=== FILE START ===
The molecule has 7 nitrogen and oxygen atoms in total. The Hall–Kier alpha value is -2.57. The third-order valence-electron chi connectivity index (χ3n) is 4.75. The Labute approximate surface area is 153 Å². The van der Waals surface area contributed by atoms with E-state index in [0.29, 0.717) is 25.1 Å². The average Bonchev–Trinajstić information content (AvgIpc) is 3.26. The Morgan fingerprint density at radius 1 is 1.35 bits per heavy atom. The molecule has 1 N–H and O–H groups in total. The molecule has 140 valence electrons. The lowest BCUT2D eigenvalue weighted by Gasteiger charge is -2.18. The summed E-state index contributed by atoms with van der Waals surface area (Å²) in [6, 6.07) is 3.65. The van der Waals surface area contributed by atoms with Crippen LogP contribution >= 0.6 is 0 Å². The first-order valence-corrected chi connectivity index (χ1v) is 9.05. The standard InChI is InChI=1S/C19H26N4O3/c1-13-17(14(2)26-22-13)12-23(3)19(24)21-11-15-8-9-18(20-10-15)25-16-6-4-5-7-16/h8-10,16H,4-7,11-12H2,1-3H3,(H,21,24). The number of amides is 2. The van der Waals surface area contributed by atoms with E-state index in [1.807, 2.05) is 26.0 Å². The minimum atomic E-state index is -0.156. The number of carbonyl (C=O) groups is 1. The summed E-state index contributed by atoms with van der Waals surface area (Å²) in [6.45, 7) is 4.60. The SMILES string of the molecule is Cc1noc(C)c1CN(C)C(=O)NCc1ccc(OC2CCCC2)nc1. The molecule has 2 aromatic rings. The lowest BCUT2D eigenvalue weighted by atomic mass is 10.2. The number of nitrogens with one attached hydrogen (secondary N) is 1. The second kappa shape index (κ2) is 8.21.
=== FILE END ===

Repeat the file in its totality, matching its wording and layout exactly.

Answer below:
The molecule has 7 nitrogen and oxygen atoms in total. The Hall–Kier alpha value is -2.57. The third-order valence-electron chi connectivity index (χ3n) is 4.75. The Labute approximate surface area is 153 Å². The van der Waals surface area contributed by atoms with E-state index in [0.29, 0.717) is 25.1 Å². The average Bonchev–Trinajstić information content (AvgIpc) is 3.26. The Morgan fingerprint density at radius 1 is 1.35 bits per heavy atom. The molecule has 1 N–H and O–H groups in total. The molecule has 140 valence electrons. The lowest BCUT2D eigenvalue weighted by Gasteiger charge is -2.18. The summed E-state index contributed by atoms with van der Waals surface area (Å²) in [6, 6.07) is 3.65. The van der Waals surface area contributed by atoms with Crippen LogP contribution >= 0.6 is 0 Å². The first-order valence-corrected chi connectivity index (χ1v) is 9.05. The standard InChI is InChI=1S/C19H26N4O3/c1-13-17(14(2)26-22-13)12-23(3)19(24)21-11-15-8-9-18(20-10-15)25-16-6-4-5-7-16/h8-10,16H,4-7,11-12H2,1-3H3,(H,21,24). The number of amides is 2. The van der Waals surface area contributed by atoms with E-state index in [1.807, 2.05) is 26.0 Å². The minimum atomic E-state index is -0.156. The number of carbonyl (C=O) groups is 1. The summed E-state index contributed by atoms with van der Waals surface area (Å²) in [6.45, 7) is 4.60. The SMILES string of the molecule is Cc1noc(C)c1CN(C)C(=O)NCc1ccc(OC2CCCC2)nc1. The molecule has 2 aromatic rings. The lowest BCUT2D eigenvalue weighted by atomic mass is 10.2. The number of nitrogens with one attached hydrogen (secondary N) is 1. The second kappa shape index (κ2) is 8.21.